MSU Extension hires educator Remington Rice to farm stress team

Rice will work on education and outreach efforts to farming professionals and their families.

Remington Rice.

Michigan State University (MSU) Extension, the community outreach arm of the university, hired the latest addition to its farm stress team, Remington Rice, Ph.D., in August 2021. Rice will serve as a community behavioral health educator conducting farm stress outreach statewide, with a particular focus in Antrim, Benzie, Grand Traverse, Kalkaska, Leelanau, and Manistee Counties.

“Dr. Rice is a welcomed addition to the MSU Extension farm stress team,” said Cheryl Eschbach, director of the Health and Nutrition Institute. “He brings technical expertise in health science to the role, as well a personal and family experiences in agriculture. We are grateful for his dedication and passion in assisting Michigan’s growers with resources and outreach.”

Agricultural professionals and their families face unique stressors and mental health challenges because of their work. Over the past several years, MSU Extension has emerged as a national leader in addressing farm stress and related mental health issues. Among the organization’s many offerings are:

  • A teletherapy program that connects farmers in need with therapists at Pine Rest Behavioral Services.
  • Workshops like “Mending the Stress Fence,” aimed directly at helping farmers and their families.
  • Weekly Facebook Live sessions for farmers called “Lunch Breaks,” held on MSU Extension’s Field Crops Facebook every Wednesday at 12:30 p.m.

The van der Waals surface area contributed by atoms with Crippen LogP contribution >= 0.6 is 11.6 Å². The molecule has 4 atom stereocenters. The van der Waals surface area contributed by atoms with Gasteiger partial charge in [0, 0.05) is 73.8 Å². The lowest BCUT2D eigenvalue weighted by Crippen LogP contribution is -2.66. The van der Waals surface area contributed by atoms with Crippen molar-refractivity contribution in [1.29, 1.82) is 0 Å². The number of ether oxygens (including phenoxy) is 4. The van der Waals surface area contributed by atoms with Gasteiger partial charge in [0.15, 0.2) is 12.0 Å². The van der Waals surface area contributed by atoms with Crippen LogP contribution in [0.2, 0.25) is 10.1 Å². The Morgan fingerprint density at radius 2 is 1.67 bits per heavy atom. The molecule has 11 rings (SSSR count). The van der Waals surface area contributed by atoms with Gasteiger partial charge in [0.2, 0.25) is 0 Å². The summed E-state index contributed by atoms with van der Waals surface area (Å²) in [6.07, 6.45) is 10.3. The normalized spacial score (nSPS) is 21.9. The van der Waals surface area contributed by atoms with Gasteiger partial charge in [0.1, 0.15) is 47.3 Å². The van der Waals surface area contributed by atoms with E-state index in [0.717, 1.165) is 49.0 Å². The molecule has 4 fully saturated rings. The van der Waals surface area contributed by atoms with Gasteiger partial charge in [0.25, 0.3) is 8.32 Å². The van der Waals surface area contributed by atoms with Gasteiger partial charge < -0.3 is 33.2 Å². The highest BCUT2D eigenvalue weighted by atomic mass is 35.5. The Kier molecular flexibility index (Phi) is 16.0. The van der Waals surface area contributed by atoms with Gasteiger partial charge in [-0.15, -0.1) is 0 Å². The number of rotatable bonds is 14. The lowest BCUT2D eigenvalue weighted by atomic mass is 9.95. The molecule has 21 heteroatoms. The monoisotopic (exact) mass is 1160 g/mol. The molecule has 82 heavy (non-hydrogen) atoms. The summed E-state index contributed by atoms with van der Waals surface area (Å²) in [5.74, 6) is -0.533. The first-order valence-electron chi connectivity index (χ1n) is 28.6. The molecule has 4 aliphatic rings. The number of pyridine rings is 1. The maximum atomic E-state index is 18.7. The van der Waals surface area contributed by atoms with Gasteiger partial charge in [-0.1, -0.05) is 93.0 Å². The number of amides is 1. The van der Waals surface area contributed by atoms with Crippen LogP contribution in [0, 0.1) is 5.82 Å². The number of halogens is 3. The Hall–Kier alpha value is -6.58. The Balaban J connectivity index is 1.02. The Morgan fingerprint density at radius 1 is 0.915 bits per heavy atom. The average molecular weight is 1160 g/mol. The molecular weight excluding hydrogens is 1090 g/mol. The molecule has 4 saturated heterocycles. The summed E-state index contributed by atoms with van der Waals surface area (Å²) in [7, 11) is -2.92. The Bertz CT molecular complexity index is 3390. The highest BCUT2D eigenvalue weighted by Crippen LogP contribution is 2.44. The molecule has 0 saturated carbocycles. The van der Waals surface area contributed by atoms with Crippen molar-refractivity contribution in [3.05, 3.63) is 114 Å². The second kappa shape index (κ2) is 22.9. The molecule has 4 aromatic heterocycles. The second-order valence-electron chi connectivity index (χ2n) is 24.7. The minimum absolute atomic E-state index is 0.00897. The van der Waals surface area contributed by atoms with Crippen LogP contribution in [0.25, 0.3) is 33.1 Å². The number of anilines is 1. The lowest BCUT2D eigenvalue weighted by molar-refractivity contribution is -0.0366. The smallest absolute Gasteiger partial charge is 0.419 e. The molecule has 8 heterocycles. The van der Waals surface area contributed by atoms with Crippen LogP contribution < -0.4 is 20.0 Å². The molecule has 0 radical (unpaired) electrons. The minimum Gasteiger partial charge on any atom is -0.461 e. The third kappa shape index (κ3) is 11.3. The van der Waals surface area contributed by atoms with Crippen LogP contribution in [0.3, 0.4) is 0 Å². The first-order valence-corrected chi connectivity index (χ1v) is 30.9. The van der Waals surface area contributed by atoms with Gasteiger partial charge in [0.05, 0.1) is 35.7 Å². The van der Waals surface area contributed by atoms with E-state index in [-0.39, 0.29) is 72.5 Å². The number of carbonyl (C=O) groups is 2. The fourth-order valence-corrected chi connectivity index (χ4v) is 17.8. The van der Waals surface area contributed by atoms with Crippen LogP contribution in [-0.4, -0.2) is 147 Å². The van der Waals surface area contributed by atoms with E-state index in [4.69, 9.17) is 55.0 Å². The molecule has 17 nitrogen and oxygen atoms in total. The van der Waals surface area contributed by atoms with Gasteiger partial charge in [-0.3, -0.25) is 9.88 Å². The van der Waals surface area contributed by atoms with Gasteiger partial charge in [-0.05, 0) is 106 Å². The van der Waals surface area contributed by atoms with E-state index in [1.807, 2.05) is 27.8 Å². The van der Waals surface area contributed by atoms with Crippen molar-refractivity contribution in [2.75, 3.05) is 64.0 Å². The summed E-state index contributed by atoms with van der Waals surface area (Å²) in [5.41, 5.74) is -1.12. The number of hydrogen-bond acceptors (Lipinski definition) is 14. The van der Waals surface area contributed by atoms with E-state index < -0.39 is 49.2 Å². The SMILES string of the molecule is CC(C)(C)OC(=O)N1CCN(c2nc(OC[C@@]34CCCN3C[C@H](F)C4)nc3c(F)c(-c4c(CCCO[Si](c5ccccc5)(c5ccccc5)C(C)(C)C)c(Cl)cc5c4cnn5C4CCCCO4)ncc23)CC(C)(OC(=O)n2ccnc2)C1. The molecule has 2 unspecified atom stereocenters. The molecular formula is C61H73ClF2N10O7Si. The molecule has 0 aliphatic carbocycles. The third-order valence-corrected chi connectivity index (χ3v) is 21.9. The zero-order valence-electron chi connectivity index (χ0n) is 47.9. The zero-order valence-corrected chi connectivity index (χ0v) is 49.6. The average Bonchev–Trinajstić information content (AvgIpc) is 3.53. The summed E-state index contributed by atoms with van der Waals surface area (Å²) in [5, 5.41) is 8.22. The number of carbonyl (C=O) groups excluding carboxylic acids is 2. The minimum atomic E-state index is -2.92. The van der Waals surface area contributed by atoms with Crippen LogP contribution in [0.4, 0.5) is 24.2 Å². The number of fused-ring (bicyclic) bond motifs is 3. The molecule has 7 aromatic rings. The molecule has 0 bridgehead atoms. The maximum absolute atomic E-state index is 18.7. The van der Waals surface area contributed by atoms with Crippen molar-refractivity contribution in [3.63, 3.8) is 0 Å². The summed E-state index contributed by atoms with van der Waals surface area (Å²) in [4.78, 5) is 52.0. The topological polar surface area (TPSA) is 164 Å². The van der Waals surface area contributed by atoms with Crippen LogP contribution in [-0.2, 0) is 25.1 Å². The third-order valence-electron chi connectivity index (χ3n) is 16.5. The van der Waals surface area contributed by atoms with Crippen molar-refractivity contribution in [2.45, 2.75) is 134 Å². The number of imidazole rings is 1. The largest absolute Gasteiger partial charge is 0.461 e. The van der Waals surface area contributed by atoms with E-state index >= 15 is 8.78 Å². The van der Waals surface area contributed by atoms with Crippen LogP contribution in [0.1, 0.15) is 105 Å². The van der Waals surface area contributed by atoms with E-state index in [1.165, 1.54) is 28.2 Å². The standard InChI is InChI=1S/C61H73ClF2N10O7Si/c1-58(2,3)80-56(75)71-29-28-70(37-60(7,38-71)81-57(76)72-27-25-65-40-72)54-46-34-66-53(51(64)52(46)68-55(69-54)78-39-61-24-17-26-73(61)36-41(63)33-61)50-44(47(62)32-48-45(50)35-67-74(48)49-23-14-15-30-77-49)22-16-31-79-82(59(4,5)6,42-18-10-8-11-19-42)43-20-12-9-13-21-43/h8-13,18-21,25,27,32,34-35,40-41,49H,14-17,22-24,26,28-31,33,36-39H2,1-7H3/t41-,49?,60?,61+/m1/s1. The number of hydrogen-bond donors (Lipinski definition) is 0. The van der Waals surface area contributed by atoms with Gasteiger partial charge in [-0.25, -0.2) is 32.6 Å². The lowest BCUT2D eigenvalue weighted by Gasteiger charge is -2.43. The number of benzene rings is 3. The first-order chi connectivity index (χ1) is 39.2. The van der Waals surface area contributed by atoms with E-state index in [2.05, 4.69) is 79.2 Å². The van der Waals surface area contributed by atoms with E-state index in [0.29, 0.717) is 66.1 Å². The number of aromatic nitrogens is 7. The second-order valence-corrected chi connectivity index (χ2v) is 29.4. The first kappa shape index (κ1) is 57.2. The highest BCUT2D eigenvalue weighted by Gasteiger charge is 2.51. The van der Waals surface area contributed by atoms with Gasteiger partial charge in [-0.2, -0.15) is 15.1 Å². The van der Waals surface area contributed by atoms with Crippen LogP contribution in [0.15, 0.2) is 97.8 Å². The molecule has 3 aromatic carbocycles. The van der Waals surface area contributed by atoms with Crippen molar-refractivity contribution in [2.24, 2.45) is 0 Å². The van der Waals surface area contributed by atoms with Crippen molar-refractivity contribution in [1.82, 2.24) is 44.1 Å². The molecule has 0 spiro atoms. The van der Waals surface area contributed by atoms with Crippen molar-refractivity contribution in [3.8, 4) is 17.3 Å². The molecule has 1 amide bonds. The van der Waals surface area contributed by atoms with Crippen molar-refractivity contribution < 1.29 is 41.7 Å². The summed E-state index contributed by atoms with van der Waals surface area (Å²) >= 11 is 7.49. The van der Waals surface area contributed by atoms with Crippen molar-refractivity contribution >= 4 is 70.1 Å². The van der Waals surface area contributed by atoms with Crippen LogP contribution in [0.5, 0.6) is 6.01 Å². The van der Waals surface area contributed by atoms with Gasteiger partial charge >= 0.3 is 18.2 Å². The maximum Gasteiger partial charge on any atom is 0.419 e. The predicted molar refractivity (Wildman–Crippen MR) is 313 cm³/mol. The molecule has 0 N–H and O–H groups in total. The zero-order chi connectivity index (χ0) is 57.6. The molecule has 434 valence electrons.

• Free webinars, online factsheets, and educational articles and much more.

Before joining MSU Extension, Rice earned his doctorate in health psychology at Virginia Commonwealth University and his M.S. in psychology at Northern Michigan University. Rice, who grew up in Benzie County, hails from the fifth generation of his family to grow up on the same farm.

“I’m so grateful for the opportunity to give back to the community that raised me,” Rice said. “I grew up participating in 4-H and seeing my family make use of MSU Extension services like soil testing. I also saw firsthand the stress that can be associated with farming. So while this is a new position for me, it’s also like a homecoming in a lot of ways.”

To learn more about MSU Extension’s farm stress efforts, please visit the Managing Farm Stress website.

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